It’s good that players have multiple accounts, because every account generates revenue. But they do not generate growth, and without growth Eve Online cannot take CCP to the next level as a business. Without getting to the next level, CCP will simply decline until it vanishes.  Like Strategic Simulations Incorporated (SSI,) they’ll end up bought and resold until no one remembers their past glory and younger upstarts retire the brand. To stop this from happening, CCP needs a new doctrine for their second decade.

Back in my early days in the military, I had a British officer, Major Joe Baker of Her Majesty’s Parachute Regiment, as an instructor. Back then, before AirLand Battle doctrine, NATO had this idea called Active Defense. Major Baker’s position on it was simple. If you just jump around a lot while waiting for the Soviets to come kill you, you are still going to die. In other words, a good offense is the best defense and no amount of “active defense” was going to win a land war in Europe against the Soviet Union. Here’s the analogy for those who don’t see it. No amount of expansion, balancing, new modules, or ship types – or anything else pumped into Eve Online – will make CCP succeeded in the coming decade. It’s the gaming industry’s equivalent of Active Defense, and they’ll see their players bleed away one by one until a tipping point is reached and they become SSI.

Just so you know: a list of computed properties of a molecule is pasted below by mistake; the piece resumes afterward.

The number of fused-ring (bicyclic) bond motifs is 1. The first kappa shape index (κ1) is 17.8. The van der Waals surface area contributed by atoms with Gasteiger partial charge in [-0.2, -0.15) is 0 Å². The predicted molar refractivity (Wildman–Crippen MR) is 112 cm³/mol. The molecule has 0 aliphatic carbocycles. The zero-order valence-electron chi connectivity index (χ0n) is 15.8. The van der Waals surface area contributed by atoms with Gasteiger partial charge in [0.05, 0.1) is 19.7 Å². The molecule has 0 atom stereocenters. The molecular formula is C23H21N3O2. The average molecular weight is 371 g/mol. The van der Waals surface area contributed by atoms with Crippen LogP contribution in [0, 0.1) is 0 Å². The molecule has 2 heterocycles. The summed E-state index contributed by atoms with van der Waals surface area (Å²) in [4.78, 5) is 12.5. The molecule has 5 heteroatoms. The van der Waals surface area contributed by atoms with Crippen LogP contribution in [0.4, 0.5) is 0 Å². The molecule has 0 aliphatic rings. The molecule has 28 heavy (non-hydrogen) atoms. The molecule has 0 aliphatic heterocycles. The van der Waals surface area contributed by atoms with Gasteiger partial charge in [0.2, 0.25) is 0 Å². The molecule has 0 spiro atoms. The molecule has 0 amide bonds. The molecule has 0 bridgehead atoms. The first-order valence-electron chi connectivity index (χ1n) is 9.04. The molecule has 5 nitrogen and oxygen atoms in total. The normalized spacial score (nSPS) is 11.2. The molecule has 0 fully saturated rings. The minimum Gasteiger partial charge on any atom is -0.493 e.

No, what CCP needs is it’s own AirLand Battle doctrine. The key point about AirLand Battle was that it was offensive by design, not defensive in nature. It relied on ALL assets to win: land, sea and air. It did not concentrate just on the main battle area as Active Defense did, but extended the fight into rear areas, the sky overhead, the ocean depths and even space. Offensive pressure was created on every front and with all means at NATO’s disposal. They did not limit themselves and no region, continent or even planet was theoretically off limits. That is what CCP must do in the coming decade if Eve Online is to survive.

That is why we have Dust 514 and CCP is continuing to develop the game. It doesn’t have to be Halo or Call of Duty. It only has to be different enough from Eve Online to appeal to a different sort of gamer. But even a tangential relationship seems to be having an ill effect on the game. People who play first person shooters (FPS) really don’t want a situation where those who have more ISK or are in the biggest organizations win by dint of in-game assets or sheer blob size. More offensive fronts are needed because Dust 514 is really no more than Eve Online on a planet.